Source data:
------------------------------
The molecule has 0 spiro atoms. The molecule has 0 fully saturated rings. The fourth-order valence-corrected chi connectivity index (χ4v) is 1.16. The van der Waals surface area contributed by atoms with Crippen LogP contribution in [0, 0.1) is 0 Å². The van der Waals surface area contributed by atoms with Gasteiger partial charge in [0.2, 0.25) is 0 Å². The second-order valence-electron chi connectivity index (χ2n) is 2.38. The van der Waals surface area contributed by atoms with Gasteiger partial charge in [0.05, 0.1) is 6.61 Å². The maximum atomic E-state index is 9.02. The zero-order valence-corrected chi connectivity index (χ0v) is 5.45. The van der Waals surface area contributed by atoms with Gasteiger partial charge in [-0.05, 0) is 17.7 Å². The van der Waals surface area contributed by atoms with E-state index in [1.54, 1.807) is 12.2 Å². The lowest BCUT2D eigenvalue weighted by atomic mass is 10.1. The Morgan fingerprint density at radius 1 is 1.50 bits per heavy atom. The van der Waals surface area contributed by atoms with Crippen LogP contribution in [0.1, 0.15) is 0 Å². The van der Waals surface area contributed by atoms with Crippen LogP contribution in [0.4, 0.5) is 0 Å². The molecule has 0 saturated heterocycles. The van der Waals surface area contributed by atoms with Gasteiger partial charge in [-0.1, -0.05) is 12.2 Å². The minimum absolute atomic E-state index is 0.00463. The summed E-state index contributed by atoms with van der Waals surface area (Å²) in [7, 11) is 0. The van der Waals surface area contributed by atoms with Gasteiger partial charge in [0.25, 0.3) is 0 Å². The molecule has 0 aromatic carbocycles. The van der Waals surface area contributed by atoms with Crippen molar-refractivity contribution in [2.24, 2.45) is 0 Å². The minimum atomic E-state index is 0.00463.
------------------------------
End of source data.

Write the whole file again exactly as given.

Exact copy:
The molecule has 0 spiro atoms. The molecule has 0 fully saturated rings. The fourth-order valence-corrected chi connectivity index (χ4v) is 1.16. The van der Waals surface area contributed by atoms with Crippen LogP contribution in [0, 0.1) is 0 Å². The van der Waals surface area contributed by atoms with Gasteiger partial charge in [0.2, 0.25) is 0 Å². The second-order valence-electron chi connectivity index (χ2n) is 2.38. The van der Waals surface area contributed by atoms with Gasteiger partial charge in [0.05, 0.1) is 6.61 Å². The maximum atomic E-state index is 9.02. The zero-order valence-corrected chi connectivity index (χ0v) is 5.45. The van der Waals surface area contributed by atoms with Gasteiger partial charge in [-0.05, 0) is 17.7 Å². The van der Waals surface area contributed by atoms with E-state index in [1.54, 1.807) is 12.2 Å². The lowest BCUT2D eigenvalue weighted by atomic mass is 10.1. The Morgan fingerprint density at radius 1 is 1.50 bits per heavy atom. The van der Waals surface area contributed by atoms with Crippen LogP contribution in [0.1, 0.15) is 0 Å². The van der Waals surface area contributed by atoms with Crippen LogP contribution in [0.4, 0.5) is 0 Å². The molecule has 0 saturated heterocycles. The van der Waals surface area contributed by atoms with Gasteiger partial charge in [-0.1, -0.05) is 12.2 Å². The minimum absolute atomic E-state index is 0.00463. The summed E-state index contributed by atoms with van der Waals surface area (Å²) in [7, 11) is 0. The van der Waals surface area contributed by atoms with Gasteiger partial charge in [0.25, 0.3) is 0 Å². The molecule has 0 aromatic carbocycles. The van der Waals surface area contributed by atoms with Crippen molar-refractivity contribution in [2.24, 2.45) is 0 Å². The minimum atomic E-state index is 0.00463.